While the U.S. nears a depression, there have been loud voices calling for U.S. intervention in the conflict between Russia and Georgia. The primary voices for intervention come from the neo-con camp, the same chosen few who led the U.S. intervention in Iraq.
The conflict between Russia and Georgia has arisen over a region known as South Ossetia. Various international bodies recognize the region as Georgian territory, however a referendum of South Ossetian residents in November 2006 confirmed that a majority of the residents — indeed, 99% — favor independence (with 95% voter turnout).
At Antiwar.com, Pat Buchanan explains the American hypocrisy in the situation. As he explains, “[the neo-cons] have pushed to bring Ukraine and Georgia into NATO. This would require the United States to go to war with Russia over Stalin’s birthplace and who has sovereignty over the Crimean Peninsula and Sebastopol, traditional home of Russia’s Black Sea fleet.” According to The Seattle Times, earlier this summer Putin warned George W. Bush that the U.S. pushing for Georgian NATO membership was going too far.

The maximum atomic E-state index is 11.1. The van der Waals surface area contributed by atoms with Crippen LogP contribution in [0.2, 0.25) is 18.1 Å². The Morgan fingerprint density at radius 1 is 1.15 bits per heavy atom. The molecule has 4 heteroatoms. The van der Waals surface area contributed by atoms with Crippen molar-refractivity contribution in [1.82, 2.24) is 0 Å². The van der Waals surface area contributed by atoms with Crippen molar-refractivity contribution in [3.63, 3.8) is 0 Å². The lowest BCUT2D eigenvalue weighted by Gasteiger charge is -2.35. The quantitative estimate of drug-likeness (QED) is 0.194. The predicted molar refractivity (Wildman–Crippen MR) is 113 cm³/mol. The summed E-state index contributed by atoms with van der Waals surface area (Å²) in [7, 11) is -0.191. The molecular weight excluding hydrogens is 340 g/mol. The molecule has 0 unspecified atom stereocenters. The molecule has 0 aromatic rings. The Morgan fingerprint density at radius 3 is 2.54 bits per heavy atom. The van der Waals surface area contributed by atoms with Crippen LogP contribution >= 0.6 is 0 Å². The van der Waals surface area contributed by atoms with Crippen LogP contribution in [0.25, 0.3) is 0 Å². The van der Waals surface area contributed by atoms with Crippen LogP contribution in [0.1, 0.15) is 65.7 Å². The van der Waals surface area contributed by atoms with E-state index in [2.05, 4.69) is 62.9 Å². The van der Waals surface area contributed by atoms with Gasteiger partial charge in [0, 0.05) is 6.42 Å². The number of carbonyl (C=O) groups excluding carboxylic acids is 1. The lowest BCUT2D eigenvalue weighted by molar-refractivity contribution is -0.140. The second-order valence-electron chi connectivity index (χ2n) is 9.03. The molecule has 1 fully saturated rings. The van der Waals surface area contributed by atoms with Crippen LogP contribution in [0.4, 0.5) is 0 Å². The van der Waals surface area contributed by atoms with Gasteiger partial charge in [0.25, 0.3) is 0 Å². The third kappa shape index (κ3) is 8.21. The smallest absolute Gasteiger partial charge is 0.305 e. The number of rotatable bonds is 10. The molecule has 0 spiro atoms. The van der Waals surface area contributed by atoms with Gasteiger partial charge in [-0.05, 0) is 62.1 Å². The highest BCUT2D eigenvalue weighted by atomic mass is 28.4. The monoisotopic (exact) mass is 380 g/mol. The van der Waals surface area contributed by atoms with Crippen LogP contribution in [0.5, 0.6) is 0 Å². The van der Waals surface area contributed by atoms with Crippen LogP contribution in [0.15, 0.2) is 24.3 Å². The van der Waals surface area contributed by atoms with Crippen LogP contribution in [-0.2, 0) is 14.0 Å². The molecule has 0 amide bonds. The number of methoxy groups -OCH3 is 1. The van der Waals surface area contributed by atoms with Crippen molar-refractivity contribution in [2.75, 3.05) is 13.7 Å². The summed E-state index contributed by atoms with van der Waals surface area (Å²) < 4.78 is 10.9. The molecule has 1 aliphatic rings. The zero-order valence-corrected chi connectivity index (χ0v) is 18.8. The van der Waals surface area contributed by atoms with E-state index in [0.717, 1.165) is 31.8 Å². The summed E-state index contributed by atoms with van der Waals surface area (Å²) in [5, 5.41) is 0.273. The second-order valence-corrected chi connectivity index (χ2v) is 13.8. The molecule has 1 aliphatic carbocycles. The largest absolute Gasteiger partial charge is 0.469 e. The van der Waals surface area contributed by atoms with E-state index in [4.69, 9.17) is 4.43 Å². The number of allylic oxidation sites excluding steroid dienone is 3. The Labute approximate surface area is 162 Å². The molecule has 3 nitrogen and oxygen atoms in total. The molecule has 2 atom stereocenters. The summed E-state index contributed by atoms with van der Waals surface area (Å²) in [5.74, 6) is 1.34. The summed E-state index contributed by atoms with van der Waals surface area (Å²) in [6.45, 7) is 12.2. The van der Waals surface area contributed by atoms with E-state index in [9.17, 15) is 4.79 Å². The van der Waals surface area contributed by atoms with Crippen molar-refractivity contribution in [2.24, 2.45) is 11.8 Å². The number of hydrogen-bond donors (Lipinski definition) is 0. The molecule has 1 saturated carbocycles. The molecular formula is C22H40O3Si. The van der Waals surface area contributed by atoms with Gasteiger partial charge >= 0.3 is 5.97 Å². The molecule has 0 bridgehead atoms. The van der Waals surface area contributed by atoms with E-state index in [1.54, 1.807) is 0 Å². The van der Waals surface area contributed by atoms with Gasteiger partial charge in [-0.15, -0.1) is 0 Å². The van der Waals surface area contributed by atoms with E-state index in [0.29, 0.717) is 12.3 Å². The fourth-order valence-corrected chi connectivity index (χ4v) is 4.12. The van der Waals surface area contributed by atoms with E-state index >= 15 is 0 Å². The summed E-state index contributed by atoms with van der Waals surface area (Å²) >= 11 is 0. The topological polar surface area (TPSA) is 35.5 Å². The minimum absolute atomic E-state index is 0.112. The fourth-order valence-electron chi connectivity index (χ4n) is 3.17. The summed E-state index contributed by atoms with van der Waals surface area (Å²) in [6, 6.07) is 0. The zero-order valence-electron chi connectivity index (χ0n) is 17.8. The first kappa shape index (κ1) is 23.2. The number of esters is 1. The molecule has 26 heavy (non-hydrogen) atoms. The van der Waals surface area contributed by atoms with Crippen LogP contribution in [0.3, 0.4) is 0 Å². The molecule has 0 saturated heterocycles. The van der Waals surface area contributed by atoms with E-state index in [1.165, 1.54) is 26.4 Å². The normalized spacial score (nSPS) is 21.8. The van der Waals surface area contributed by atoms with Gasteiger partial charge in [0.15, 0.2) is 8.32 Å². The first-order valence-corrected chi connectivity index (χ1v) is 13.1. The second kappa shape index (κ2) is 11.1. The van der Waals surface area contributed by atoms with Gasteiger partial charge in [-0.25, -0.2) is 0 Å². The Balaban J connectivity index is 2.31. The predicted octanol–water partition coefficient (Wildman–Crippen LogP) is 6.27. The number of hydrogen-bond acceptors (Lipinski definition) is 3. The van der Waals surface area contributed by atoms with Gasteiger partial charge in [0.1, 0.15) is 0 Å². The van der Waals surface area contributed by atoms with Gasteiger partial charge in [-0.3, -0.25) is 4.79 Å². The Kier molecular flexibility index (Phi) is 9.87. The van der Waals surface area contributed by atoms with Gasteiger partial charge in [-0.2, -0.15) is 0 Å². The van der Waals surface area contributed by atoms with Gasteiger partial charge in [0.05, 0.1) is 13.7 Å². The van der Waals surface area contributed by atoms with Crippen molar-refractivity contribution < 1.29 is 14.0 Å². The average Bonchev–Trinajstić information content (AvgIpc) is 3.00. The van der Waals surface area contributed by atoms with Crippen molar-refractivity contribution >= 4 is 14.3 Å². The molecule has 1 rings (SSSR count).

The Times reports that Vice President Dick Cheney and his aides and allies, who view Georgia as a model for their democracy promotion campaign, pushed to sell Georgia more arms, including Stinger anti-aircraft missiles, so that it could defend itself against possible Russian aggression.
“Putin, angry at what he saw as U.S. infringement in his backyard, decided Georgia was the line in the sand the West would not be allowed to cross,” says the Times.
But, in the end, what the U.S. media does not report is that it was the Georgians who were the aggressors. As The Guardian reports, “Many had traveled in their nightclothes on rocky roads through the mountains and gave bloodcurdling accounts of Georgian atrocities. ‘I came in the boot of a car. Georgian snipers were firing at us from the forest. My brother stayed to fight. Our grandparents’ home was reduced to rubble. We don’t know where they are. Nothing is left of their village. It was totally destroyed by rockets and tank fire,’ Alisa Mamiyeva, 26, a teacher in Tskhinvali, said from the safety of Vladikavkaz in North Ossetia.” Justin Raimondo further details how the U.S. media has covered up the truth with propaganda.
Long story short, the U.S. should not involve itself in this conflict. The RLC supports military deployment in cases where there “is a clear threat to vital U.S. interests and only with the consent of the U.S. Congress.” The U.S. should get back to its own interests, not those of bastions of democracy, such as Georgia — which is really the aggressor in the conflict over South Ossetia.